Journal Article

Applying Single-Case Evaluation in Social Work


in The British Journal of Social Work

Published on behalf of British Association of Social Workers

Volume 26, issue 5, pages 699-717
Published in print October 1996 | ISSN: 0045-3102
e-ISSN: 1468-263X | DOI:
Applying Single-Case Evaluation in Social Work

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This article reports on a research project involving the use of single-case designs on an agency-wide basis within Kirklees Metropolitan Education Social Work Service. Following a programme of training, 21 social workers (69 per cent of the service) applied the methodology in 83 cases. The extent of practitioner involvement in this project prompted Bruce Thyer (Professor at the University of Georgia, USA and editor of Research on Social Work Practice and author of Thyer, 1993) to state in a letter to the authors, ‘Please allow me to offer my congratulations on a most valuable project. To my knowledge, this is the largest agency-based study of this type which has ever been conducted. Your agency social workers are especially to be commended for their implementation of single-case designs with real life clients and families’ (6 May 1994). The project's strategy was to concentrate on the prerequisites of single-case methodology which include specifying target problems and selecting an appropriate measure to monitor progress. The type of single-case design used was determined by the course of natural practice, hence indicating the flexible nature and viability of this methodology in the evaluation of social work practice. The use of single-case designs encouraged a systematic approach in the definition of target problems, identification of goals, selection of intervention procedures and in monitoring outcomes. The practitioners found that single-case designs enabled continuous assessment of outcome data by both the clients and the practitioners, providing a model of accountability and collaborative working. A paper based on this article was presented by Mansoor Kazi at the ADSS Research Group Conference, Stafford, 17–18 November 1994.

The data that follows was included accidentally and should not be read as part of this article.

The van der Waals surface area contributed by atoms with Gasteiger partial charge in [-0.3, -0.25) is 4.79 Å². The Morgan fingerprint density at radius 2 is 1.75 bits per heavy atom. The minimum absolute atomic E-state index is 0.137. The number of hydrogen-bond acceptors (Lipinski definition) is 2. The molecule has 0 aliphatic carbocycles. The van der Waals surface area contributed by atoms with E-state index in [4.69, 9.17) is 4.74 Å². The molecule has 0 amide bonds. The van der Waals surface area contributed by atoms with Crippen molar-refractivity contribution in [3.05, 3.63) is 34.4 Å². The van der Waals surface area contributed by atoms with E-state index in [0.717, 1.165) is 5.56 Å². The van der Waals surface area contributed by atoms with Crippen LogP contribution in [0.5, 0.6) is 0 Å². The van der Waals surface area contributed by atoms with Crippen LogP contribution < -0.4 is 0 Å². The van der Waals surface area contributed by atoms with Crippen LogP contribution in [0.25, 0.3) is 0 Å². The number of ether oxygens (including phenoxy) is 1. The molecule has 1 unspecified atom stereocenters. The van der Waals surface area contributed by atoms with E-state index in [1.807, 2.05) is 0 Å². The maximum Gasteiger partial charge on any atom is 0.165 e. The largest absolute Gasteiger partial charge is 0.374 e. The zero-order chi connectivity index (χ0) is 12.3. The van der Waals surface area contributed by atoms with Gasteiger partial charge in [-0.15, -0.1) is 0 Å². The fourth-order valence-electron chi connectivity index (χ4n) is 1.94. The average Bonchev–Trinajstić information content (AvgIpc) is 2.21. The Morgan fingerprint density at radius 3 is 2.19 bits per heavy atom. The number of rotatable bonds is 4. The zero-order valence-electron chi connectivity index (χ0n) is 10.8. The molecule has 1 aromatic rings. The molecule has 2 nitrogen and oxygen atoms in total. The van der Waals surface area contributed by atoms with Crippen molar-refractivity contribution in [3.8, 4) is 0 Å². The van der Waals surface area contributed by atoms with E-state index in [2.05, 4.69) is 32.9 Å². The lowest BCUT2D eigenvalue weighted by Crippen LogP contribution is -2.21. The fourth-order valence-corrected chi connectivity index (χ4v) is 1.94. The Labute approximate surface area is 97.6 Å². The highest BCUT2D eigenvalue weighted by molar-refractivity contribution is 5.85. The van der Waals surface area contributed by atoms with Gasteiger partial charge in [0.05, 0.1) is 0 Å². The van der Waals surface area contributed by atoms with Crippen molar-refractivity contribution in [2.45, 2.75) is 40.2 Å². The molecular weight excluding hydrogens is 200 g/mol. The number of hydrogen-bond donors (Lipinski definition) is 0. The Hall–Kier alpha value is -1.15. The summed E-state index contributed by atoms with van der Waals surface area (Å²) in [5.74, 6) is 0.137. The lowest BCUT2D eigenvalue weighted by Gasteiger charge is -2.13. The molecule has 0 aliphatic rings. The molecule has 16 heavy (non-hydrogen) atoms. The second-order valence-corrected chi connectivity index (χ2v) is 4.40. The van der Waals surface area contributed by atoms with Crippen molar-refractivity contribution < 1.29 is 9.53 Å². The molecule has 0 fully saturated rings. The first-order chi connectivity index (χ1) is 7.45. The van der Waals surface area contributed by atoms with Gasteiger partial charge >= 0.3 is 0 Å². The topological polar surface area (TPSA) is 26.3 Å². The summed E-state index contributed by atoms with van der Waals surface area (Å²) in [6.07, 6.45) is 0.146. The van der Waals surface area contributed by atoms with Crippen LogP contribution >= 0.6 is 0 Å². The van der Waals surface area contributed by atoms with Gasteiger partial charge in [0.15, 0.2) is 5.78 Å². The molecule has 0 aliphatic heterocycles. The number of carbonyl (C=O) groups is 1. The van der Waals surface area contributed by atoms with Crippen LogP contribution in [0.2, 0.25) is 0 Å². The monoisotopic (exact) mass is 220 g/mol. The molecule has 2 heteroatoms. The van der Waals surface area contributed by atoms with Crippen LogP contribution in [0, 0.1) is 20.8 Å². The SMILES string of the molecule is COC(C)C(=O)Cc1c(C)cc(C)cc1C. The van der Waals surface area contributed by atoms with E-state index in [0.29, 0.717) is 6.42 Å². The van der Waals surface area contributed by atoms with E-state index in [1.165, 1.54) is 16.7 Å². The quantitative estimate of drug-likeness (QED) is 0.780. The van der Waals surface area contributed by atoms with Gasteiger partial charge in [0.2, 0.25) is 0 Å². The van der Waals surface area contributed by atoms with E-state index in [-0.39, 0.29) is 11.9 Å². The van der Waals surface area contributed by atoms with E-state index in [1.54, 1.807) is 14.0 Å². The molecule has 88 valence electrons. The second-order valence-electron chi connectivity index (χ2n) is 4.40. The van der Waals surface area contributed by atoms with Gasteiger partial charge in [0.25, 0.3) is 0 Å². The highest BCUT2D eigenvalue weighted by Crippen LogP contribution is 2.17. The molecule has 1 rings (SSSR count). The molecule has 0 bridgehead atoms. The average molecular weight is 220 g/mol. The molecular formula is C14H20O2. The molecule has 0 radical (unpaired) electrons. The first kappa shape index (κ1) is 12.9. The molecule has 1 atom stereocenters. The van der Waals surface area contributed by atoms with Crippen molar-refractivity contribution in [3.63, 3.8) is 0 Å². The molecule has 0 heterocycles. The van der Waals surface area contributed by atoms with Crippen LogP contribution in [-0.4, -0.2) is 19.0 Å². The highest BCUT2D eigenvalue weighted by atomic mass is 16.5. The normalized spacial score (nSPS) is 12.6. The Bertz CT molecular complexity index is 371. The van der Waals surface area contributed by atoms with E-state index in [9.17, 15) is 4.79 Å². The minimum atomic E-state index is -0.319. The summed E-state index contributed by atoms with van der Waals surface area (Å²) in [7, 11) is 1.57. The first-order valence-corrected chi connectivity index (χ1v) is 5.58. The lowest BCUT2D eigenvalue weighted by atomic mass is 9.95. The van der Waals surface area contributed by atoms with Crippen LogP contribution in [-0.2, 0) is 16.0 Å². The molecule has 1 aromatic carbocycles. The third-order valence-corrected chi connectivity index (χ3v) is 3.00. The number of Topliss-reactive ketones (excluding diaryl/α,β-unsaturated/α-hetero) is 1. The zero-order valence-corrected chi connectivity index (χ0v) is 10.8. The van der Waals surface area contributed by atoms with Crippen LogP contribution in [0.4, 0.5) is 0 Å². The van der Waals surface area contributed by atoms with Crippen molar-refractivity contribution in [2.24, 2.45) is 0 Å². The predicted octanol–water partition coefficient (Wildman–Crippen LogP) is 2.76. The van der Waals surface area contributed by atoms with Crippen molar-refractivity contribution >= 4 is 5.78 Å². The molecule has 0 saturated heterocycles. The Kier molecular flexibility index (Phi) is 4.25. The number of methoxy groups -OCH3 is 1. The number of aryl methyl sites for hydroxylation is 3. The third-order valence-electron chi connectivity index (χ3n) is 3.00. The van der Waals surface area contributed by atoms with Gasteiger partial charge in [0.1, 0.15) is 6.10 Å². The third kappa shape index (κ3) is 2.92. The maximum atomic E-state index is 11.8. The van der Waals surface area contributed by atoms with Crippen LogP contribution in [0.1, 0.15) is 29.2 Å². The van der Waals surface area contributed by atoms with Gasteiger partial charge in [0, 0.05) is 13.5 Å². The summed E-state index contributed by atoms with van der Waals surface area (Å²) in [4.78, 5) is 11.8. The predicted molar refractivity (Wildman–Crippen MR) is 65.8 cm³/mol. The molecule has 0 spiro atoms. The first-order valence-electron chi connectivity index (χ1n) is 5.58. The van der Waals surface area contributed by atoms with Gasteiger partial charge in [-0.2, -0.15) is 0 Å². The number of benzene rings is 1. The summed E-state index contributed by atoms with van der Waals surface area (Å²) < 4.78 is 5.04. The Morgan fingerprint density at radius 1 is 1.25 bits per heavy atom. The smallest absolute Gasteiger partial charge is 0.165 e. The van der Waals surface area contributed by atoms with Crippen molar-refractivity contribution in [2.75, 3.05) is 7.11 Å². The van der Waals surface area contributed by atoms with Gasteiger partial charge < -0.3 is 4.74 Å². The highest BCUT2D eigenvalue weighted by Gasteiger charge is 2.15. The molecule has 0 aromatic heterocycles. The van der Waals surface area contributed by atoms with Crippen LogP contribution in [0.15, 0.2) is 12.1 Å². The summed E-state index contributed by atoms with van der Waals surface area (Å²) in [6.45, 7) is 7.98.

Journal Article.  0 words. 

Subjects: Social Work

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